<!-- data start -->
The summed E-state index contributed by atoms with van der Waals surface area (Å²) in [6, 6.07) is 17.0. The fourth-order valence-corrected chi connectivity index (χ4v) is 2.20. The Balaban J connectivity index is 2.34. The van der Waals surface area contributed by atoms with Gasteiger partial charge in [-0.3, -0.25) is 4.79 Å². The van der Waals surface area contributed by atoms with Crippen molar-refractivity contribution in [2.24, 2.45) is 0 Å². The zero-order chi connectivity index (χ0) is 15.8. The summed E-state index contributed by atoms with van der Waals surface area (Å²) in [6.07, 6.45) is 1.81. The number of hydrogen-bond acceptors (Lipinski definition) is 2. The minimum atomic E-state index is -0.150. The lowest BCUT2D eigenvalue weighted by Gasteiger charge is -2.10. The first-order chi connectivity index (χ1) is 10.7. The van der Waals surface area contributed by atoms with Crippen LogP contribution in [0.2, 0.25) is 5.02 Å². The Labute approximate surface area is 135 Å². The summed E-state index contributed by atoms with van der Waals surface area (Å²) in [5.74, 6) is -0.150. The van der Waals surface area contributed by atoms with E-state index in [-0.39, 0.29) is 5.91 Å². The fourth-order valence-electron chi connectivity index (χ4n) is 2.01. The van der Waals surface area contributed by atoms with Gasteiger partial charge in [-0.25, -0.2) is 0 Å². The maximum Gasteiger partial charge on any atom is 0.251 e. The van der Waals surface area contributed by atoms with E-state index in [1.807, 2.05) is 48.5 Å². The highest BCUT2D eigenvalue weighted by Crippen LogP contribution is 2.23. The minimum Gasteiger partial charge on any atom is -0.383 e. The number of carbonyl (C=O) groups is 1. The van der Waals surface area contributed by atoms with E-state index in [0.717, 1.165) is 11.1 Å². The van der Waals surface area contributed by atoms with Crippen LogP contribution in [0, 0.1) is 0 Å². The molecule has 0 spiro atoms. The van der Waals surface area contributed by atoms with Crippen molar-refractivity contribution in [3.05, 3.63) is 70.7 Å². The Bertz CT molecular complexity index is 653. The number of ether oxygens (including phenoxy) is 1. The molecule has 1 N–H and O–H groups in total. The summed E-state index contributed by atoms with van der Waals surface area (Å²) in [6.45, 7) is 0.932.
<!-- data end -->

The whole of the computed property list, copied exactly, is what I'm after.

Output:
The summed E-state index contributed by atoms with van der Waals surface area (Å²) in [6, 6.07) is 17.0. The fourth-order valence-corrected chi connectivity index (χ4v) is 2.20. The Balaban J connectivity index is 2.34. The van der Waals surface area contributed by atoms with Gasteiger partial charge in [-0.3, -0.25) is 4.79 Å². The van der Waals surface area contributed by atoms with Crippen molar-refractivity contribution in [2.24, 2.45) is 0 Å². The zero-order chi connectivity index (χ0) is 15.8. The summed E-state index contributed by atoms with van der Waals surface area (Å²) in [6.07, 6.45) is 1.81. The number of hydrogen-bond acceptors (Lipinski definition) is 2. The minimum atomic E-state index is -0.150. The lowest BCUT2D eigenvalue weighted by Gasteiger charge is -2.10. The first-order chi connectivity index (χ1) is 10.7. The van der Waals surface area contributed by atoms with Crippen LogP contribution in [0.2, 0.25) is 5.02 Å². The Labute approximate surface area is 135 Å². The summed E-state index contributed by atoms with van der Waals surface area (Å²) in [5.74, 6) is -0.150. The van der Waals surface area contributed by atoms with E-state index in [-0.39, 0.29) is 5.91 Å². The fourth-order valence-electron chi connectivity index (χ4n) is 2.01. The van der Waals surface area contributed by atoms with Gasteiger partial charge in [-0.25, -0.2) is 0 Å². The maximum Gasteiger partial charge on any atom is 0.251 e. The van der Waals surface area contributed by atoms with E-state index in [1.807, 2.05) is 48.5 Å². The highest BCUT2D eigenvalue weighted by Crippen LogP contribution is 2.23. The minimum Gasteiger partial charge on any atom is -0.383 e. The number of carbonyl (C=O) groups is 1. The van der Waals surface area contributed by atoms with E-state index in [0.717, 1.165) is 11.1 Å². The van der Waals surface area contributed by atoms with Crippen LogP contribution in [0, 0.1) is 0 Å². The molecule has 0 spiro atoms. The van der Waals surface area contributed by atoms with Crippen molar-refractivity contribution in [3.05, 3.63) is 70.7 Å². The Bertz CT molecular complexity index is 653. The number of ether oxygens (including phenoxy) is 1. The molecule has 1 N–H and O–H groups in total. The summed E-state index contributed by atoms with van der Waals surface area (Å²) in [6.45, 7) is 0.932.